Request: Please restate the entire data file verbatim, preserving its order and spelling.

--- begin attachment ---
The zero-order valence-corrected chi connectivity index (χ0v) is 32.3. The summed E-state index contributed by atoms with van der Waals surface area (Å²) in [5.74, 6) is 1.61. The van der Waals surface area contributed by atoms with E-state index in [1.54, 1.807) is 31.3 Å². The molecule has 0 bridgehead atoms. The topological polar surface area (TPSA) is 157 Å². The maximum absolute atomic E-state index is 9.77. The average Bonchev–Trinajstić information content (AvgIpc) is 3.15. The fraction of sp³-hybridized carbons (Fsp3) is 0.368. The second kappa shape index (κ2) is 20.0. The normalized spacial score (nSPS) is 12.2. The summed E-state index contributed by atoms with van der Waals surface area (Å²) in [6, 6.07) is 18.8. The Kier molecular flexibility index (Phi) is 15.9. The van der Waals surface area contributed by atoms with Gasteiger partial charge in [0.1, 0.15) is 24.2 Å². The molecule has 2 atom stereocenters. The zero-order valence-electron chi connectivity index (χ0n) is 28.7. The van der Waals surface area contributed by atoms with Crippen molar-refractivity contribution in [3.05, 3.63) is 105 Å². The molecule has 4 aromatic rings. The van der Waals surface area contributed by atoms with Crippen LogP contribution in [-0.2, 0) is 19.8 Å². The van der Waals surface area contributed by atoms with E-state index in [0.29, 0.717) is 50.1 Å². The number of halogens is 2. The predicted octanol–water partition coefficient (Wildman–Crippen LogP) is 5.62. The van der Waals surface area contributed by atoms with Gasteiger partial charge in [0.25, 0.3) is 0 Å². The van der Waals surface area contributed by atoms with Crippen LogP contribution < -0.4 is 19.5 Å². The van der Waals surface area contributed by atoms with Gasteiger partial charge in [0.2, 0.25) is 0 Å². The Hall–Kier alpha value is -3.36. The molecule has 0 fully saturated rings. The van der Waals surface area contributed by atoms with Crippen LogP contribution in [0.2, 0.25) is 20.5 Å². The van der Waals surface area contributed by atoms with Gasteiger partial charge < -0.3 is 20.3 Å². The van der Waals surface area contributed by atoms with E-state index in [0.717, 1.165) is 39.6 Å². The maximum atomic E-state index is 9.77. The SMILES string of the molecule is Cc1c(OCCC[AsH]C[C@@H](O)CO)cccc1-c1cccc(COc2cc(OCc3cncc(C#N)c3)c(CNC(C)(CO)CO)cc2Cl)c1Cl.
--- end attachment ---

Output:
The zero-order valence-corrected chi connectivity index (χ0v) is 32.3. The summed E-state index contributed by atoms with van der Waals surface area (Å²) in [5.74, 6) is 1.61. The van der Waals surface area contributed by atoms with E-state index in [1.54, 1.807) is 31.3 Å². The molecule has 0 bridgehead atoms. The topological polar surface area (TPSA) is 157 Å². The maximum absolute atomic E-state index is 9.77. The average Bonchev–Trinajstić information content (AvgIpc) is 3.15. The fraction of sp³-hybridized carbons (Fsp3) is 0.368. The second kappa shape index (κ2) is 20.0. The normalized spacial score (nSPS) is 12.2. The summed E-state index contributed by atoms with van der Waals surface area (Å²) in [6, 6.07) is 18.8. The Kier molecular flexibility index (Phi) is 15.9. The van der Waals surface area contributed by atoms with Gasteiger partial charge in [0.1, 0.15) is 24.2 Å². The molecule has 2 atom stereocenters. The zero-order valence-electron chi connectivity index (χ0n) is 28.7. The van der Waals surface area contributed by atoms with Crippen molar-refractivity contribution in [3.05, 3.63) is 105 Å². The molecule has 4 aromatic rings. The van der Waals surface area contributed by atoms with Crippen LogP contribution in [-0.2, 0) is 19.8 Å². The van der Waals surface area contributed by atoms with E-state index in [0.29, 0.717) is 50.1 Å². The number of halogens is 2. The predicted octanol–water partition coefficient (Wildman–Crippen LogP) is 5.62. The van der Waals surface area contributed by atoms with Gasteiger partial charge in [0.25, 0.3) is 0 Å². The van der Waals surface area contributed by atoms with Crippen LogP contribution < -0.4 is 19.5 Å². The van der Waals surface area contributed by atoms with Gasteiger partial charge in [0.2, 0.25) is 0 Å². The Hall–Kier alpha value is -3.36. The molecule has 0 fully saturated rings. The van der Waals surface area contributed by atoms with Crippen LogP contribution in [0.2, 0.25) is 20.5 Å². The van der Waals surface area contributed by atoms with Gasteiger partial charge < -0.3 is 20.3 Å². The van der Waals surface area contributed by atoms with E-state index in [0.717, 1.165) is 39.6 Å². The maximum atomic E-state index is 9.77. The SMILES string of the molecule is Cc1c(OCCC[AsH]C[C@@H](O)CO)cccc1-c1cccc(COc2cc(OCc3cncc(C#N)c3)c(CNC(C)(CO)CO)cc2Cl)c1Cl.